Active Cross-Border Payments Support Chinese Enterprises Going Global

In recent years, cross-border transactions have undergone notable changes. On one hand, there has been rapid growth in individual consumer demands such as cross-border e-commerce and cross-border tourism. These cross-border transactions are characterised by smaller transaction amounts but high frequency. On the other hand, new business formats such as market procurement trade and overseas warehouses have been emerging. With the trend of independent platforms and Chinese brands going global, export merchants have put forward higher requirements for settlement rates and flexibility. Therefore, third-party cross-border payment providers, centered around payment institutions, have developed rapidly, offering fast settlement speeds, low fees, value-added services like exchange rate locking and advance payments, which effectively meet market demands.

To encourage cross-border RMB settlement and mitigate exchange rate risks for Chinese enterprises, the PBOC officially released the Regulatory Guidelines on Cross-Border RMB Settlement for New Forms of Foreign Trade (《关于支持外贸新业态跨境人民币结算的通知》) (Notice [2022] No 139). The new rules expand the scope of cross-border RMB payment transactions to include operators of new forms of foreign trade, and payment institutions can extend their services from goods and service trades to current accounts.

In practice, to achieve full-loop closure of merchants and funds, well-established institutions with overseas payment qualifications are actively seeking to take stakes in or control of domestic payment institutions. This has led to a convergence of the business co-operation between domestic and overseas payment institutions, highlighting the continued importance of domestic payment licenses in cross-border payments. Additionally, leading cross-border payment institutions have initiated overseas listing plans to pursue broader development. As the legislation process accelerates for the Non-Bank Payment Institution Regulations (《非银行支付机构条例》), regulatory rules for the payment industry will be reshaped. Within the new regulatory framework, cross-border payments are expected to continue to grow rapidly, aiding more Chinese enterprises in expanding their global businesses.

Strengthening Financial Consumer Protection, Personal Information Protection, and Data Compliance

The Administrative Measures for Consumer Rights Protection of Banking and Insurance Institutions (《银行保险机构消费者权益保护管理办法》) officially came into effect at the end of 2022. The protection of financial consumer rights is expected to remain the focus of financial regulation in 2023. Under the concepts of “financial services for the people” and “responsible finance”, regulatory requirements for financial consumer protection will become more detailed, encompassing information disclosure, marketing and promotion, personal information protection, and complaints handling. According to the State Council’s financial regulatory reform, functions previously scattered among the “one bank and two commissions” will be integrated into the National Administration of Financial Regulation, so as to unify supervision and enhance efficiency.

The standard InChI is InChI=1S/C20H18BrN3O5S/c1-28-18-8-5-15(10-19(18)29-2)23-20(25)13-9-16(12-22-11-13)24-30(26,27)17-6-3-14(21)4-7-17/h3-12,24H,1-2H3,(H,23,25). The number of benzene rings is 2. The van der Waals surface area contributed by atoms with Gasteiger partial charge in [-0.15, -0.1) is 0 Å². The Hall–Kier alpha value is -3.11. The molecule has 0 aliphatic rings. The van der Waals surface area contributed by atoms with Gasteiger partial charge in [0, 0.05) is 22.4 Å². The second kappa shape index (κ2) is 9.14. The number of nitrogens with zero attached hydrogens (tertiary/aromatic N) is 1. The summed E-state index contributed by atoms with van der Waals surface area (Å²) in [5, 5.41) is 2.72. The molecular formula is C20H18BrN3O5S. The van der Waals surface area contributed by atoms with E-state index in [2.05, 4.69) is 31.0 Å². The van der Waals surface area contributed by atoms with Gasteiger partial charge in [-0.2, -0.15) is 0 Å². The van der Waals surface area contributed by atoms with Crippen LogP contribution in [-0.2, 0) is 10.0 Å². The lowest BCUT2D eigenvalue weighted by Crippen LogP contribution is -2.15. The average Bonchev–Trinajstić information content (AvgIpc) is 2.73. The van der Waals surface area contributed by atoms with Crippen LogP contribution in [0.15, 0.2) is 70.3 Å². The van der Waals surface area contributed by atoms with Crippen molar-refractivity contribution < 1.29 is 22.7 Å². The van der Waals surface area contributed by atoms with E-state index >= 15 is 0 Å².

In July 2023, the PBOC issued the Measures for Data Security Management in the Field of People’s Bank of China Operations (Draft for Comments) (《中国人民银行业务领域数据安全管理办法(征求意见稿)》). This signifies the official initiation of important data identification as well as the data classification and grading within the financial industry. Going forward, data controllers will need to classify and grade data processed in their operations according to a three-level-and-five-tier standard, and implement corresponding data protection measures based on the results of the classification and grading. The new rules also recognise the value of emerging technologies, such as privacy computation, which will contribute to promoting data circulation where risks are manageable.

Overall, the regulatory scope of financial technology will become broader, transitioning from traditional business regulation to dual regulation of business and data. Additionally, the granularity of financial technology regulation will become more refined.

Launch of Swap Connect (Northbound)

The debut launch of Northbound Trading under “Swap Connect” took place on 15 May 2023. This is the youngest programme in the cross-border “Connect” family and was initiated by a joint announcement issued by the PBOC, the Securities and Futures Commission of Hong Kong (SFC) and the Hong Kong Monetary Authority (HKMA) back on 4 July 2022.

Swap Connect has been designed as an arrangement that allows investors to participate in the interest rate swap markets in Mainland China and Hong Kong through an interconnection between their respective financial market infrastructures, namely the China Foreign Exchange Trade System (CFETS) and the Interbank Market Clearing House Co., Ltd. (also known as the Shanghai Clearing House, or SHCH), as the financial market infrastructures in Mainland China, and OTC Clearing Hong Kong Limited (“OTC Clear”), as the financial market infrastructure in Hong Kong.

There are currently three inbound channels for foreign investors to access the China Interbank Bond Market, being: (i) Northbound Bond Connect; (ii) the China Interbank Bond Market Direct Access Scheme; and (iii) the (RMB) Qualified Foreign Institutional Investor scheme.